Buds and blooms begin to emerge, soft pink cherry blossom petals float freely through the air and colour the streets, while blue skies and sunlight shine through the clouds: there’s no question that spring has arrived in British Columbia. As signs of the season begin to show themselves, gardens throughout the province are tending to thousands of trees, shrubs and flowers in anticipation of local blooms putting on their annual spring display. With gorgeous international influences, lively blossoms, and thousands of acres to speak of, British Columbia’s public gardens promise a breathtaking experience.

The Butchart Gardens – Over 100 Years in Bloom

What began as Jennie Butchart’s passion project in the early 1900s has blossomed into a National Historic Site of Canada that currently nurtures 900 plant varieties across 55 acres of gardens on beautiful Vancouver Island. Brentwood Bay’s temperate climate allows exotic plants to thrive in the internationally inspired Italian and Mediterranean Gardens, while the Japanese Garden’s streams and lush flora inspire calm and tranquility. Walking paths guide visitors through the vibrant blossoms of the Sunken Garden and under the magnificent arches of the Rose Garden, where all the senses are delighted by almost 300 varieties of roses. Still owned and operated by the Butchart family, The Butchart Gardens is a favourite destination for locals and visitors to the area year-round.

Dr. Sun Yat-Sen Classical Chinese Garden

Serenity in the heart of the city is the best way to describe Vancouver’s Dr. Sun Yat-Sen Classical Chinese Garden. The site has received numerous accolades over the years, including being named the 2012 Canadian Garden of the Year by the Canadian Garden Tourism Council, National Geographic’s World’s Top City Garden in 2011 and one of Vancouver Heritage Foundation’s Places That Matter”. Committed to bringing cultures and communities together through education, this was the first traditional Ming dynasty classical Chinese Garden to be built outside of China and continues to offer tours and educational and cultural programming in a gorgeous setting.

Stanley Park

The whole of Vancouver’s Stanley Park covers almost 1000 acres, with Vancouver Harbour to the east, Burrard Inlet to the west and mountain peaks accentuating the skyline in the distance. In addition to the beaches, trails and attractions that beckon visitors, the park is also home to several beautiful and unique gardens. History meets nature in the Shakespeare Garden, an arboretum featuring trees mentioned in The Bard’s most famous works, while colourful floral displays flourish in the Ted and Mary Greig Rhododendron Garden and the Stanley Park Rose Garden. The park is also home to the city’s first public garden, the Stanley Park Rock Garden, which, although largely abandoned in the early 1950s, was brought back to light after being unearthed by a windstorm in 2006. The rock garden’s significance eventually led to it being recognized as one of Vancouver’s Places that Matter” and added to the Canadian Register of Historic Places.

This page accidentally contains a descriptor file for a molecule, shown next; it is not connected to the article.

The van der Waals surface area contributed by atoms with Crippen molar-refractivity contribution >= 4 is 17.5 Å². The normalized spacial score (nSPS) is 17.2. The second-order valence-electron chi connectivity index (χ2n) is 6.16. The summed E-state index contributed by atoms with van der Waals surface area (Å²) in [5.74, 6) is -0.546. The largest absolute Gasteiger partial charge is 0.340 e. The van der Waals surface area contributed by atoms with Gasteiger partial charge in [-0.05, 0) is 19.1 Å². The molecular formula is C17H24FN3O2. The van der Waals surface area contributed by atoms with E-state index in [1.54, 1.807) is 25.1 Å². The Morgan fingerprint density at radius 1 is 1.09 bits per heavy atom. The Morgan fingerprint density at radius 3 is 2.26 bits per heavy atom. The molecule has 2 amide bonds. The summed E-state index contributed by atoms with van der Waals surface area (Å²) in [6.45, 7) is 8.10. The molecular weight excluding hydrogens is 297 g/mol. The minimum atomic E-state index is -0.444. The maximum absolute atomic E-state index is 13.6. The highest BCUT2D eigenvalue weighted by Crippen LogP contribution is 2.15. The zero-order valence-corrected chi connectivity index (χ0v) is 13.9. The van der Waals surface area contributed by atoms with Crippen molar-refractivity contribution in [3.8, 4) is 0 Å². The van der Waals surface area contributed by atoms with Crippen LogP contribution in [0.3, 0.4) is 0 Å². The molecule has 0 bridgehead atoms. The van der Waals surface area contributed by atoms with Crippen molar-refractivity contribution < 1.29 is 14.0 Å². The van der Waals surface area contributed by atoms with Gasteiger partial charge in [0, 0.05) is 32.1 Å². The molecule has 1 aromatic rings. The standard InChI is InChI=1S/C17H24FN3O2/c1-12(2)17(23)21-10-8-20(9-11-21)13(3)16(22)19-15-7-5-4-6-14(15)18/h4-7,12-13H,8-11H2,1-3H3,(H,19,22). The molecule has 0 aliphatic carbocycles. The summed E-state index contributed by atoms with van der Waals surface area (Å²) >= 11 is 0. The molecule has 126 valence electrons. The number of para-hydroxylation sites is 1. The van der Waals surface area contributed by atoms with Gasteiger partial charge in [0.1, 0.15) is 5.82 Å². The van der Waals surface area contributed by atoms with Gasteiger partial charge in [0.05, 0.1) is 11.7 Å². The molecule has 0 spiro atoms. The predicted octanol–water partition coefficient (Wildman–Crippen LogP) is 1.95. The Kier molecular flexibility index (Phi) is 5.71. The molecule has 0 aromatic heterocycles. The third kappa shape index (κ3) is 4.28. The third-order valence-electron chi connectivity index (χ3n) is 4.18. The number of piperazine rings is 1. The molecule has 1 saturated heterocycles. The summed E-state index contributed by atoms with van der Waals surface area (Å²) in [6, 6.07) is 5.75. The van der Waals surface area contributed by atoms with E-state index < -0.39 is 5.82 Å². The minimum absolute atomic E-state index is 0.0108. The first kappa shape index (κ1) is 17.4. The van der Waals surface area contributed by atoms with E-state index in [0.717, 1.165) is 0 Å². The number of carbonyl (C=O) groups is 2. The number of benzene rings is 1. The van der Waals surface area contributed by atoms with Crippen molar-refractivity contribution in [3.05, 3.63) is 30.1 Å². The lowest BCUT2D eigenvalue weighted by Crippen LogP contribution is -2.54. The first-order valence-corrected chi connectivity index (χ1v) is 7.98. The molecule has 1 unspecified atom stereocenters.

Kasugai Garden Park

In celebration of the relationship between Kelowna, British Columbia, Canada and its sister city in Kasugai, Japan, the Kasugai Garden was completed in the late 1980’s. Designed with traditional Japanese features, including lantern displays, vibrant Koi swimming underneath beautiful bridges and a bamboo fountain, this is truly one of the most unique spots in the city. Hidden within a walled enclosure in the heart of Kelowna, the tranquil garden setting provides a breathtaking escape with waterfalls, lush greenery and majestic trees just moments from the buzz of the city. 

Linden Gardens

Growing from a small fruit farm into a 9‑acre picturesque haven, Linden Gardens is arguably one of the most beautiful places in British Columbia. With views overlooking Skaha Lake in Kaleden, BC, the verdant trees and colourful gardens have become a much-loved backdrop for nature photography enthusiasts, while the streams surrounded by abundant cherry blossom and willow trees welcome you to enjoy a quiet moment on the garden grounds. 

David Douglas Botanical Garden

Named for famed botanist David Douglas, the society behind the David Douglas Botanical Garden aims to, in partnership with the University of Northern British Columbia, grow and develop a leading botanical garden in northern BC. In addition to their passion for creating a beautiful space, they are committed to educating both locals and visitors about horticulture and flora that will thrive in the northern British Columbia climate.

Always follow Canada and local health authority COVID-19 guidelines for travelling or visiting attractions. Learn more about current restrictions and travelling within Canada.

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